25 Ways to Stop Wasting Food and Save Money

By   

View as:

Throwing away leftovers
Photo credit: AndreyPopov/istockphoto

WASTE NOT WANT NOT

Grocery stores have their methods to keep food fresh, but are you as thrifty? Food waste can add up to $360 per household each month, according to a recent survey of 1,000 Americans by Morton Salt. Joel Gamoran, a food waste crusader and author of the book "Cooking Scrappy," identifies food waste as a hot button issue: "Food waste is a crucial issue because of the negative impact it has on our environment, wallets, and recipes. People are literally throwing away money and flavor all while contributing to global warming." Here are a few tips on how to reduce food waste.
Wrap made from leftovers
Photo credit: LauriPatterson/istockphoto

MAKE LEFTOVERS FUN

Turning leftovers into a cooking challenge, or even a family vote on what they should become (soup, quesadillas, noodle casserole), adds an element of excitement. This is more compelling than just reheating the same old meal.
Savory bread pudding
Photo credit: wsmahar/istockphoto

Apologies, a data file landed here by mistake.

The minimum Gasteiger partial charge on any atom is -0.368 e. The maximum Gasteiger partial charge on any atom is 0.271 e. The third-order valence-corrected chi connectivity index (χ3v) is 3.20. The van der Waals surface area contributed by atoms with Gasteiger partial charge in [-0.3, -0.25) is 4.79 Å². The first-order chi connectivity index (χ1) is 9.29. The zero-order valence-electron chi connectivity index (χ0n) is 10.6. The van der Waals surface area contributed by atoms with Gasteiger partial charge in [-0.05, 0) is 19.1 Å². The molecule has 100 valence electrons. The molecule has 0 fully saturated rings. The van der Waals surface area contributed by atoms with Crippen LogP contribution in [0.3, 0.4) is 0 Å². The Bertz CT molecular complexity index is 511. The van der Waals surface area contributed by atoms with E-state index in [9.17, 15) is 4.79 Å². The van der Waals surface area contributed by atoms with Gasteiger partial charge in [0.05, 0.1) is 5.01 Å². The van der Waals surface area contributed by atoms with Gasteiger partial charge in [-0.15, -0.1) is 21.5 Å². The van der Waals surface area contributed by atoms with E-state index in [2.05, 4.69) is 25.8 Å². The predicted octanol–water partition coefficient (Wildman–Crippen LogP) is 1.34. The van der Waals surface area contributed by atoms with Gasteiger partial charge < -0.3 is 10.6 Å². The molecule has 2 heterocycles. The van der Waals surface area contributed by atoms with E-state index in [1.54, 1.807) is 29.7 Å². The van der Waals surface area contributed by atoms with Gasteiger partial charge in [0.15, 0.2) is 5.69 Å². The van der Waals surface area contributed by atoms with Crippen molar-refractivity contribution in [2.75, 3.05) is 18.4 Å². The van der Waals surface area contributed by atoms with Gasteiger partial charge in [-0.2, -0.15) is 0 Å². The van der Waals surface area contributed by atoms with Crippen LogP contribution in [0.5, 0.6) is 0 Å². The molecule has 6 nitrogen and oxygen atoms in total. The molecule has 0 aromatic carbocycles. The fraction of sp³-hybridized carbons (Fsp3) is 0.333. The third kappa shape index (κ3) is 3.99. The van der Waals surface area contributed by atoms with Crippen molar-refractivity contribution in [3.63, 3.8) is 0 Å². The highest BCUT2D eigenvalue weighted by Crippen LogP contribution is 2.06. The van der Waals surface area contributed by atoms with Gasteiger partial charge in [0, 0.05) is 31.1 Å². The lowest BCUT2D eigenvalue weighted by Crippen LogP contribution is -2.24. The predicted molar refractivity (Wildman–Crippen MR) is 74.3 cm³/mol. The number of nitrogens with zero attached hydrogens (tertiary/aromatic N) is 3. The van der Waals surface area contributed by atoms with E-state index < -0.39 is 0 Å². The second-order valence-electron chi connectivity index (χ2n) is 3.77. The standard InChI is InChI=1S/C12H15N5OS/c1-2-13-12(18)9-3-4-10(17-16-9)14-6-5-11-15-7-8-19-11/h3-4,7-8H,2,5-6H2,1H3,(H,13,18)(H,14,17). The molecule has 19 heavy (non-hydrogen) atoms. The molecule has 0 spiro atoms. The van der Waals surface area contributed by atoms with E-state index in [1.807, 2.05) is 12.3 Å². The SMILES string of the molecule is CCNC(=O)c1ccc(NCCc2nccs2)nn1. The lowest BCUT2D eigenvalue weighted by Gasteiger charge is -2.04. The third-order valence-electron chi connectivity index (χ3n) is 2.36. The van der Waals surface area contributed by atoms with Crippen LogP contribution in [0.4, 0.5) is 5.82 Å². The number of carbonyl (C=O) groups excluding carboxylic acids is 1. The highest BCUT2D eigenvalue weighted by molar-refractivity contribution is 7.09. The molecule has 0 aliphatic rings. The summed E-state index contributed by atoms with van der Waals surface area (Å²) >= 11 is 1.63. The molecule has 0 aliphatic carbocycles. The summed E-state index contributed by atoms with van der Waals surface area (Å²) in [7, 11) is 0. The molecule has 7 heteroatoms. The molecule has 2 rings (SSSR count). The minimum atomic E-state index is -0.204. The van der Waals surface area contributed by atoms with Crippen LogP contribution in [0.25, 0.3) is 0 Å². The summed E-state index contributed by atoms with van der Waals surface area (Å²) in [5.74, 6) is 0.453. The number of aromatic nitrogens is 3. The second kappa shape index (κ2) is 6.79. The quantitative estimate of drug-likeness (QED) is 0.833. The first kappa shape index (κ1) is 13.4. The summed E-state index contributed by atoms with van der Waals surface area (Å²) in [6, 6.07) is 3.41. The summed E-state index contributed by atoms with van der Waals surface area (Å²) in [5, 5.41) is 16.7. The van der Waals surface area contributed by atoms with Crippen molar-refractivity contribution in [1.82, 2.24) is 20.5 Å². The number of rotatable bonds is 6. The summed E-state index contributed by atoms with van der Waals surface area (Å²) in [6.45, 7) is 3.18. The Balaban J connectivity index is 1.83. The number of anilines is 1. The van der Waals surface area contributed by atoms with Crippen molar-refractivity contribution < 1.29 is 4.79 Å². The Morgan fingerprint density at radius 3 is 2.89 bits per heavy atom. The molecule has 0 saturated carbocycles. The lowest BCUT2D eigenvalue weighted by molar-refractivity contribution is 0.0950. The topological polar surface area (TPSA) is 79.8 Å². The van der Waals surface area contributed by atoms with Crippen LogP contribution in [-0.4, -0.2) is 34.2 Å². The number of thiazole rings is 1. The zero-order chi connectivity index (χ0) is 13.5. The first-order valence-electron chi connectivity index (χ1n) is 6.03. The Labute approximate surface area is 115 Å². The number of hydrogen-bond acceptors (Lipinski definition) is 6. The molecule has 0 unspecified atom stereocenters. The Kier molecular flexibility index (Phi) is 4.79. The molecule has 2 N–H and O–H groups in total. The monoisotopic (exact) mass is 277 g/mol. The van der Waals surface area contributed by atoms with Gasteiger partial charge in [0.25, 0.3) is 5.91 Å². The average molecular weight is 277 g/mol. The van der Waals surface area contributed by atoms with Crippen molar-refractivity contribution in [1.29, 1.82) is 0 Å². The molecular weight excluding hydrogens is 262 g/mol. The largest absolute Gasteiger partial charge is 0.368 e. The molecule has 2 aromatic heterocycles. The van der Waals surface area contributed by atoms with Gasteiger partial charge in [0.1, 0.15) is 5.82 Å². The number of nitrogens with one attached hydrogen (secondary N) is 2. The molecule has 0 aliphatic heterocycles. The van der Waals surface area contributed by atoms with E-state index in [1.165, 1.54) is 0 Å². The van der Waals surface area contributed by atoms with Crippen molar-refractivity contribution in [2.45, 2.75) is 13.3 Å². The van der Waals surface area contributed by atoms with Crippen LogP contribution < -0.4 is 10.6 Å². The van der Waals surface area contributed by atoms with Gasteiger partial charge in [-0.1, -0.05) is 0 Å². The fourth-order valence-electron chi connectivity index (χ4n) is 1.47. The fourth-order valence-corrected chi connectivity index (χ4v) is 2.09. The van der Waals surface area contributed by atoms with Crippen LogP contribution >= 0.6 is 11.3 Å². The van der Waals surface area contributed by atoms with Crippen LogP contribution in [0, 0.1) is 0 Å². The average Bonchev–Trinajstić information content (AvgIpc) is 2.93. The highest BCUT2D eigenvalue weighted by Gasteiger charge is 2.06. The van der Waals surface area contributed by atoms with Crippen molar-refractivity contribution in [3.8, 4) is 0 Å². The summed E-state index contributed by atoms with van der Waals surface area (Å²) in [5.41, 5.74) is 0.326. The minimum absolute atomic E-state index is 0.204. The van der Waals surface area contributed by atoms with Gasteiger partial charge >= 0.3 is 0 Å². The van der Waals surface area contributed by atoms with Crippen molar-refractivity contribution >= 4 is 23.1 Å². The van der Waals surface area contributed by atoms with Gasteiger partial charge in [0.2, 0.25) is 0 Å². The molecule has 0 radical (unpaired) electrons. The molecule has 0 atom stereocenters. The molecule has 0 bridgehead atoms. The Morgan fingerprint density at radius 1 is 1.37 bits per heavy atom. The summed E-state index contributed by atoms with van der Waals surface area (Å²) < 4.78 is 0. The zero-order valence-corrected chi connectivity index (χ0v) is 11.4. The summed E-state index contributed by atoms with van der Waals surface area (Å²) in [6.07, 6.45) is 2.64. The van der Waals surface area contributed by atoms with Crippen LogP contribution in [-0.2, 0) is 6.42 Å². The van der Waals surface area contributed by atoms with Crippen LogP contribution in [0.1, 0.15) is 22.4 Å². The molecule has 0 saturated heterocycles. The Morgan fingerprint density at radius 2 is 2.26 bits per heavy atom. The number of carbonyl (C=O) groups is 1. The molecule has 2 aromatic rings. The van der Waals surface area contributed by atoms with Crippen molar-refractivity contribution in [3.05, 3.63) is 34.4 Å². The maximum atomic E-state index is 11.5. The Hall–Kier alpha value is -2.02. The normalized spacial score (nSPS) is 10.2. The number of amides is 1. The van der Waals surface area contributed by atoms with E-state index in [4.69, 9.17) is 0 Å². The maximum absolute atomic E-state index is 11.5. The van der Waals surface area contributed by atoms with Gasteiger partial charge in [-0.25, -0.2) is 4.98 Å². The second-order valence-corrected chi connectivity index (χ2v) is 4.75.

MASTER BREAD PUDDING

Fresh bread goes stale fast, but only in contemporary times is it commonplace to throw it out. Bread puddings, both sweet and savory, can accommodate just about any ingredient and turn it into a delicious dish.
Fresh local produce
Photo credit: PeopleImages/istockphoto

OPT FOR LOCAL PRODUCE

Fruits and vegetables that are sourced locally and from farmers markets are typically going to be fresher than what you find at the supermarket. This means they have spent less time on trucks being transported and less time sitting in fridges and on shelves, which means they will last longer once you get them home. When produce is in season and abundant, it's often priced lower as well, and farmers may be willing to offer a discount if you buy a larger quantity at once, especially toward the end of the day when they're packing up and would prefer to minimize what they have to bring back to the farm or keep it from going to waste.
Checking expiration dates on milk
Photo credit: FangXiaNuo/istockphoto

CHECK EXPIRATION DATES

Newer items with expiration dates further into the future are usually stocked behind the items that have upcoming expiration dates. Especially when buying in bulk, make sure you have enough time to use up the item before it goes off.
Junk food
Photo credit: nkbimages/istockphoto

AVOID IMPULSE BUYS